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Our mission: To promote excellence in research, practice, education and policy in cardiovascular health, primary and secondary prevention.
Our goal is to reduce the burden in cardiovascular disease in Europe through percutaneous cardiovascular interventions.
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OUR MISSION: TO REDUCE THE BURDEN OF CARDIOVASCULAR DISEASE
Dr. Bernard De Bruyne
Prof. Udo Sechtem,
By Bernard De Bruyne, (Aalst, Belgium)View Discussant report
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List of Authors: Bernard De Bruyne 1, MD, PhD, William F Fearon 2, MD, Nico HJ Pijls 3, MD, PhD, Emanuele Barbato 1, MD, PhD, Pim Tonino 3, MD, PhD, Zsolt Piroth 4, MD, Nikola Jagic 5, MD, Sven Mobius-Winckler 6, MD Gilles Riouffol 7, MD, PhD, Nils Witt 8, MD, PhD, Petr Kala 9, MD, Philip MacCarthy 10, MD, Thomas Engström 11, MD, Keith Oldroyd 12, MD, Kreton Mavromatis 13, MD, Ganesh Manoharan 14, MD, Peter Verlee 15, MD, Ole Frobert 16, MD, Nick Curzen 17, BM, PhD, Jane B Johnson 18, RN, BSN, Andreas Limacher 19, PhD, Eveline Nüesch 19, PhD, Peter Jüni 19, MD for the Fractional Flow Reserve versus Angiography for Multivessel Evaluation 2 (FAME 2) Trial investigators.
1.Cardiovascular Center Aalst, OLV-Clinic Aalst, Belgium2.Stanford University Medical Center and Palo Alto Veterans Affairs Health Care Systems, Stanford,CA3.Department of Cardiology, Catharina Hospital, Eindhoven, and Department of Biomedical Enginering, Eindhoven University of Technology, The Netherlands.4.Hungarian Institute of Cardiology, Budapest, Hungary5.Clinical Center Kragujevac, Kragujeva, Serbia6.Heart Center Leipzig, Leipzig, Germany7.Cardiovascular Hospital, Lyon, France8.Karolinska Institutet at Södersjukhuset, Stockholm, Sweden9.University and University Hospital, Brno, Czech Republic10.King’s College Hospital, London, United Kingdom11.Rigshospitalet University Hospital, Copenhagen, Denmark12.Golden Jubilee National Hospital, Glasgow, United Kingdom13.Atlanta Veterans Affairs Medical Center, Decatur, GA14.Royal Victoria Hospital, Belfast, United Kingdom15.Eastern Maine Medical Center, Bangor, ME16.Örebro University Hospital, Orebro, Sweden17.Southampton University Hospital NHS Trust, Southampton, United Kingdom18.St Jude Medical19.Division of Clinical Epidemiology and Biostatistics,Institute of Social and Preventive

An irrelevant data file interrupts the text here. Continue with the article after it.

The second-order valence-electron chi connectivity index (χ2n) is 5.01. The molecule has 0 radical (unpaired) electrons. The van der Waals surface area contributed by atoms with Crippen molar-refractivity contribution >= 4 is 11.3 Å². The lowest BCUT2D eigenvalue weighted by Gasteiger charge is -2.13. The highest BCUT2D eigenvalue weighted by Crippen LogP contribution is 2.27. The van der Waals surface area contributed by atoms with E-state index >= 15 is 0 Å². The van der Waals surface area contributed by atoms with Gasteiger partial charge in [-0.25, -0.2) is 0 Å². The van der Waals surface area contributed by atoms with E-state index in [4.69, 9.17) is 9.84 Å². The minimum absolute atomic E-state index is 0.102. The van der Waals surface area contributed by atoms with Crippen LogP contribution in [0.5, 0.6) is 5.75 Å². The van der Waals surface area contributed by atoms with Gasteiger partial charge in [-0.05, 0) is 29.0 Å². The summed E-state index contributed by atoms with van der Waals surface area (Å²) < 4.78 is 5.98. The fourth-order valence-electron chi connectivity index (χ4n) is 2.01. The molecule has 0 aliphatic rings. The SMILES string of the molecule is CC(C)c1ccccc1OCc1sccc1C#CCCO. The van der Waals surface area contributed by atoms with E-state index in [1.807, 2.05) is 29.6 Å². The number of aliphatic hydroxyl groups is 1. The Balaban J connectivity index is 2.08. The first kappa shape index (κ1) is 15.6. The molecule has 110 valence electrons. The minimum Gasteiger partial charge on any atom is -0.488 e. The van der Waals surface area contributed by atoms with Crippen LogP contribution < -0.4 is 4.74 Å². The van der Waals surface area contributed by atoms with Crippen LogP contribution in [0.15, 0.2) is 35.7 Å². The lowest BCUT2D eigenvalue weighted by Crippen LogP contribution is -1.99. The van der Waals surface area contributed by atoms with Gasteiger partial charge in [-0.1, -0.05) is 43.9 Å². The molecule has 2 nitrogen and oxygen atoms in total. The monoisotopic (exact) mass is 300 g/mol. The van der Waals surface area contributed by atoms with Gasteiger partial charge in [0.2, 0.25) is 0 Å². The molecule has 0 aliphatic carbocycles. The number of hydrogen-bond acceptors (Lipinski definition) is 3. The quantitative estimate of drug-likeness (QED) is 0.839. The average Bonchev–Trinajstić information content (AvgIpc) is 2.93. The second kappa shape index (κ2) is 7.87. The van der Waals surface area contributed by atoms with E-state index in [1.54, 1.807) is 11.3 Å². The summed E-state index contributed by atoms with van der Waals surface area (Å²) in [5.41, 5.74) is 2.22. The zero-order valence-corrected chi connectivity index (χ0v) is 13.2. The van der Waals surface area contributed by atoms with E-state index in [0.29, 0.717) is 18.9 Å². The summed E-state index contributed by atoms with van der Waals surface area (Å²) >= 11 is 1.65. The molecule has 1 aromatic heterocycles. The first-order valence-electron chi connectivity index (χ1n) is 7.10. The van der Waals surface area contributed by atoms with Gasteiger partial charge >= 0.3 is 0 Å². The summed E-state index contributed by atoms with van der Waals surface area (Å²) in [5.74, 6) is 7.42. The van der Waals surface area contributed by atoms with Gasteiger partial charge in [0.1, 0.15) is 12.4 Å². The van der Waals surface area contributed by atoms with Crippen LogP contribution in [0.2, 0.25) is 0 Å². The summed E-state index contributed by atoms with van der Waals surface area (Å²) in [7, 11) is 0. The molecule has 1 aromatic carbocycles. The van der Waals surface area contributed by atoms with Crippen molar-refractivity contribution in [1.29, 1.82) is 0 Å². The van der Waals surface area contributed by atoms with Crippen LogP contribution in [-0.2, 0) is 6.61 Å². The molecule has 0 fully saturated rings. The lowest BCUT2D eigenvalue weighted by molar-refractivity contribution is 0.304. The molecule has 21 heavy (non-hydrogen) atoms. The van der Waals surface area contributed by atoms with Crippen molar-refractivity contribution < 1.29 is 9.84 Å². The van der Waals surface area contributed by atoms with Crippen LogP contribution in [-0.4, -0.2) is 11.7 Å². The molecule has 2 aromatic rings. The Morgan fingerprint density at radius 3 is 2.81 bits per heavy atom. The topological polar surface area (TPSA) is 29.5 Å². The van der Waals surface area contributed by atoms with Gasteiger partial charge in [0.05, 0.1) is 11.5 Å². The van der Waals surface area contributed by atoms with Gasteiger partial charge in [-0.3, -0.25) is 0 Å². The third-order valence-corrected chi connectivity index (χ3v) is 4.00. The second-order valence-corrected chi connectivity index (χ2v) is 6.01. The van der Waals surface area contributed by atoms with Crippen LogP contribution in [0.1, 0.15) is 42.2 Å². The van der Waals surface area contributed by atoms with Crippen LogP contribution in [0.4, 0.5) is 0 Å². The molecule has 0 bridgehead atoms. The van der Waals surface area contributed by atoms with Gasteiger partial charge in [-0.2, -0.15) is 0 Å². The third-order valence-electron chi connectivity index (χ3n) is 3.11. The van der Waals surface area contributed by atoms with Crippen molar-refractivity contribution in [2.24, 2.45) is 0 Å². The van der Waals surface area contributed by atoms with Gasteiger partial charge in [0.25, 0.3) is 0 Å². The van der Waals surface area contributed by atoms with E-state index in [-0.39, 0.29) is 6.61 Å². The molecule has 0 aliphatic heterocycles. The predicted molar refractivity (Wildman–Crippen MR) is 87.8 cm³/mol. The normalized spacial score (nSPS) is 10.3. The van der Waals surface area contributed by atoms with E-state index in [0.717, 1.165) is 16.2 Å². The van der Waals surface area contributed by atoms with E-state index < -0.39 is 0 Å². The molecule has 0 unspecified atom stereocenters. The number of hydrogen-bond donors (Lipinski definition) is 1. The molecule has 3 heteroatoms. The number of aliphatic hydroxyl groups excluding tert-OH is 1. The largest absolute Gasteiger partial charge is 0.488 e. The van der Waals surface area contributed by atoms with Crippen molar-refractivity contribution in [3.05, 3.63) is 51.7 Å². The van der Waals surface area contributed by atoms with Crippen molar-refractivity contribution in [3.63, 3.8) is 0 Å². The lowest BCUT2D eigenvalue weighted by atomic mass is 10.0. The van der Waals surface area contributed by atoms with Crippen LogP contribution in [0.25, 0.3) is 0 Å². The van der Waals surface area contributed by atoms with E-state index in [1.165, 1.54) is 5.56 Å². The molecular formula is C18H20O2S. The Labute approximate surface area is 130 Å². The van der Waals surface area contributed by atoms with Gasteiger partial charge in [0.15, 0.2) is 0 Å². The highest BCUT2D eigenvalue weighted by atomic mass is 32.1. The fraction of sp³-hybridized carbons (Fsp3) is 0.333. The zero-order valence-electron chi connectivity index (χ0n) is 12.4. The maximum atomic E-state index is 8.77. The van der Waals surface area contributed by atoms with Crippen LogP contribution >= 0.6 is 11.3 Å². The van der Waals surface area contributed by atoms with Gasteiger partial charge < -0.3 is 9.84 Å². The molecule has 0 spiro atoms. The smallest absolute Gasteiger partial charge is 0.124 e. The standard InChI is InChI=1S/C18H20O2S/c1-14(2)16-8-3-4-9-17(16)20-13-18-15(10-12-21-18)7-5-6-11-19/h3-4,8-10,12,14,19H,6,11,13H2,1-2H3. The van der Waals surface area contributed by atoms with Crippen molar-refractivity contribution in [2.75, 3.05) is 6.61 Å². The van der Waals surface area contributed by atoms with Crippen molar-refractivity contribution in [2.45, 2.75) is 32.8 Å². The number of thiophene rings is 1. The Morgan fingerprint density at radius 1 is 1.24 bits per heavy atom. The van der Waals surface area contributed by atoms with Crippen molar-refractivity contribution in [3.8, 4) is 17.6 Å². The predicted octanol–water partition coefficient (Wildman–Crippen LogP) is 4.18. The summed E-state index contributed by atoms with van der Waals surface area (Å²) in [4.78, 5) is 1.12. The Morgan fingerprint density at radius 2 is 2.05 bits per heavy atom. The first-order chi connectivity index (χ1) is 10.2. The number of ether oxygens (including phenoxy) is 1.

BackgroundWe hypothesized that percutaneous coronary intervention (PCI) is superior to MT in patients with stable coronary artery disease (CAD) and functionally significant stenoses, as determined by fractional flow reserve (FFR).MethodsIn 1220 patients with stable CAD, amenable for PCI with drug eluting stents, FFR was assessed in all angiographically visible stenoses. If at least one stenosis had an FFR≤0.80, patients were randomized to FFR-guided PCI plus MT (PCI, n=447) or to MT alone (MT, n=441). If all stenoses had an FFR>0.80, patients received MT and were included in a registry (n=332). ResultsThe rate of death, myocardial infarction (MI), or urgent revascularization at 2 years was lower with PCI than MT (8.1% vs 19.5%, HR 0.39, 95%-CI 0.26-0.57, P<0.001), driven by a lower rate of urgent revascularization (4.0% vs 16.3%, HR 0.23, 95%-CI 0.14-0.38, P<0.001). Death or MI were not significantly different. Urgent revascularizations triggered by an MI or ischemic ECG changes were less frequent with PCI (3.4% vs 7.0%, HR 0.47, 95%-CI 0.25-0.86, p=0.013). In a landmark analysis, the rate of death or MI was lower in the PCI group than in the MT group after the landmark at 7 days (4.6% vs 8.0%, HR 0.56, 95%-CI 0.32-0.97, P=0.037). In registry patients, the rate of the primary endpoint remained low (9.0%). ConclusionsIn patients with stable CAD, FFR-guided PCI improves outcome as compared with MT. Patients with CAD but no ischemia have a favorable outcome with MT.
By Udo Sechtem, FESC (Stuttgart, Germany)See Presenter abstractOpen the presentationWatch the Webcast
Clinical Trial Update Hot Line: Stable CAD and atrial fibrillation